A Pansexual Wonder Woman

Wonder Woman has been one of the strongest feminist icons in comic books for several years. On top of that, she’s often seen as the pioneer for equality, the first to not only speak out amongst her high-ranking peers, but also act. In recent comics, Wonder Woman has gone a step further as one of the first mainstream super hero to fall on the LGBTQ+ spectrum.

Up to this point, Wonder Woman has only ever been involved with men and was believed to be heterosexual. However, during Wonder Woman’s time on her home island, an island of women exclusively, she makes comments on her former lovers and relationships.

Additionally, at a fictitious press conference, she’s asked about whether or not she has a boyfriend. Wonder Woman replies, “no, not at the present,” but continues on to include that she also does not have a girlfriend. With proof of relationships with both men and women, bisexuality was the obvious conclusion.

With implications rampant, the current writer for Wonder Woman came forward and confirmed her as queer. As much as I love this change, DC Comics needs to go the extra mile and describe her as pansexual.

Bisexuality, when defined, usually means attraction to a gender that is your own as well as an attraction to the opposite gender. Though similar, a major difference between pansexuality and bisexuality is in the preference for the state of one’s body. Someone who is bisexual may prefer a body that biologically represents the identifying gender, or not want to be with someone transitioning. Pansexuals don’t have that preference. Instead, they put the defining focus on the personality and character of their partner.

Wonder Woman has been characterized as a hero who loves all equally. She is just as willing to talk and work things out, as she is to use her fist and sword. She’s compassionate as well as a fierce warrior.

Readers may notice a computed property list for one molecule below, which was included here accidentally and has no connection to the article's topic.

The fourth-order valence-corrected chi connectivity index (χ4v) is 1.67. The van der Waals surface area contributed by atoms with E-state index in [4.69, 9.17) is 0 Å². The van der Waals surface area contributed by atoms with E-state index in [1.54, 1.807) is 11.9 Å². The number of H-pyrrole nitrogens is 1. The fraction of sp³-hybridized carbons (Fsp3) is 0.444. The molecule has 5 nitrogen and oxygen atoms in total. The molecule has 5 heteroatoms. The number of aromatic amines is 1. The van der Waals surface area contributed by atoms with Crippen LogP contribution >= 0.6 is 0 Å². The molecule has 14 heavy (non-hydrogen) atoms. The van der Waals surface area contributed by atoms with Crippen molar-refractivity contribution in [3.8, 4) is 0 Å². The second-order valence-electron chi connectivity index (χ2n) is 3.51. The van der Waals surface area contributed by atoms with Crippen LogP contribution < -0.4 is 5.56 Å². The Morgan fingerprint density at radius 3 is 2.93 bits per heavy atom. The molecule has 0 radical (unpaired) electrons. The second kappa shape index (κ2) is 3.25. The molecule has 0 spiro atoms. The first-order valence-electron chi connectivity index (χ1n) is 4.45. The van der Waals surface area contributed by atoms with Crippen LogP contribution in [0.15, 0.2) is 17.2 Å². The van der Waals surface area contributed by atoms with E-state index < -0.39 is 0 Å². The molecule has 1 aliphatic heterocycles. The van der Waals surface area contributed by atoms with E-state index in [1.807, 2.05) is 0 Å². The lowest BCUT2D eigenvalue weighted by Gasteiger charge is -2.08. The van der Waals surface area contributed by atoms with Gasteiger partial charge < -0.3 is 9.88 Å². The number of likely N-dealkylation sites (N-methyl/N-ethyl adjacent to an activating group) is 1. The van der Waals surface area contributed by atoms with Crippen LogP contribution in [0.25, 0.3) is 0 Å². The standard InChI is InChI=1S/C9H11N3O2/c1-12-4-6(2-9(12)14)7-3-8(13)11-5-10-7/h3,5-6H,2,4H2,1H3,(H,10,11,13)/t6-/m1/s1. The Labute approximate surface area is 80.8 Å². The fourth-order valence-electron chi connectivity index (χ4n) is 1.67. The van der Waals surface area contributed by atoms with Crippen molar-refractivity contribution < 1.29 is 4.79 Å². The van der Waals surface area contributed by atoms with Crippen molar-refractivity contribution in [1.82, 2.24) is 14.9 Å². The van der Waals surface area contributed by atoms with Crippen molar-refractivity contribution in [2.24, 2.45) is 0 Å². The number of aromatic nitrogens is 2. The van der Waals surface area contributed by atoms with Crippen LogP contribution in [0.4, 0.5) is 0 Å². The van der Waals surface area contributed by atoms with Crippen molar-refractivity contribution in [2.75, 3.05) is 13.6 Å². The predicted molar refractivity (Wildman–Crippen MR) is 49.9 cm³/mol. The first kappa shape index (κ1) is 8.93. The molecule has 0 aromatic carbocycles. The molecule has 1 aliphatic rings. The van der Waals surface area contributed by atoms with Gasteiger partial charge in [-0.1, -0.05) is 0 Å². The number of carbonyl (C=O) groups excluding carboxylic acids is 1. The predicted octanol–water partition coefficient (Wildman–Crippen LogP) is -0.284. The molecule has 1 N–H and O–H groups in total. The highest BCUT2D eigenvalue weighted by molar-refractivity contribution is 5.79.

Her universal acceptance for all is why pansexuality fits Wonder Woman so perfectly. She has no qualms about expressing her love for someone, regardless of gender, physical state or even type of being. For her, the only thing that matters is a mutual attraction between them.

When one combines her characteristics with the announcement of her interest in women, the term pansexual is the most accurate. However, DC Comics word choice is queer and many media outlets have chosen to use bisexual as the obvious conclusion to a person dating men and women.

On the surface that’s fair; most don’t understand what pansexuality is. However, having Wonder Woman come out as pansexual would have been the perfect moment to educate people on what that means.

In the past few years we’ve had an increase in the LGBTQ+ representation in our super heroes. Batwoman has come out as a lesbian, an alternate reality Green Lantern was confirmed gay and Catwoman was confirmed to be bisexual. There are a dozen more examples, but when it comes to pansexual heroes, the only one that comes to mind is Deadpool. It’s time to pave the way with another mainstream heroine, and Wonder Woman is the perfect pick.

Comics are a place for underrepresented people to have a voice – to have a character they can call their own. Making Wonder Woman pansexual would not only bring awareness to the preference, but also a normalcy to a group of people lacking representation.

It’s not just the comic world that needs Wonder Woman; it’s the real world too.

1 Comment

  1. ” I call myself bisexual because I acknowledge that I have in myself the potential to be attracted – romantically and/or sexually – to people of more than one sex and/or gender, not necessarily at the same time, not necessarily in the same way, and not necessarily to the same degree.”
    –Robyn Ochs

    This is the definition of bisexuality used by most bisexual activists in the United States. I would argue that the words “bisexual” and “pansexual” are not at odds with one another and are, rather, highly overlapping. In fact, I identify as both bisexual and pansexual.

    That said, I’m DELIGHTED that Wonder Woman is bisexual. And pansexual. It’s up to her (or her creaters) to tell us by which word(s) she prefers to identify.

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